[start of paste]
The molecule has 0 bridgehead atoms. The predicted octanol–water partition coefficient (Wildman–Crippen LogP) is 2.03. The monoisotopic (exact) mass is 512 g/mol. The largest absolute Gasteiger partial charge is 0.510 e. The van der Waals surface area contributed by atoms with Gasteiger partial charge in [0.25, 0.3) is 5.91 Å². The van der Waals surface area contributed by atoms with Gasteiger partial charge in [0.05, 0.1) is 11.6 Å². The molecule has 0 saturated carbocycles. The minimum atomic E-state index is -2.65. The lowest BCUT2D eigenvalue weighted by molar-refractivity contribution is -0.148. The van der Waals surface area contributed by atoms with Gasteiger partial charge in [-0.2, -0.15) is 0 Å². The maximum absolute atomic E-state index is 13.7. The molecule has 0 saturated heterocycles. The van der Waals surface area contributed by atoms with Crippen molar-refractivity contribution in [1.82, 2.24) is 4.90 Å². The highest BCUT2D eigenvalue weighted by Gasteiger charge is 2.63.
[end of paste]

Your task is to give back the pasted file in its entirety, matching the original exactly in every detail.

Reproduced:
The molecule has 0 bridgehead atoms. The predicted octanol–water partition coefficient (Wildman–Crippen LogP) is 2.03. The monoisotopic (exact) mass is 512 g/mol. The largest absolute Gasteiger partial charge is 0.510 e. The van der Waals surface area contributed by atoms with Gasteiger partial charge in [0.25, 0.3) is 5.91 Å². The van der Waals surface area contributed by atoms with Gasteiger partial charge in [0.05, 0.1) is 11.6 Å². The molecule has 0 saturated carbocycles. The minimum atomic E-state index is -2.65. The lowest BCUT2D eigenvalue weighted by molar-refractivity contribution is -0.148. The van der Waals surface area contributed by atoms with Gasteiger partial charge in [-0.2, -0.15) is 0 Å². The maximum absolute atomic E-state index is 13.7. The molecule has 0 saturated heterocycles. The van der Waals surface area contributed by atoms with Crippen molar-refractivity contribution in [1.82, 2.24) is 4.90 Å². The highest BCUT2D eigenvalue weighted by Gasteiger charge is 2.63.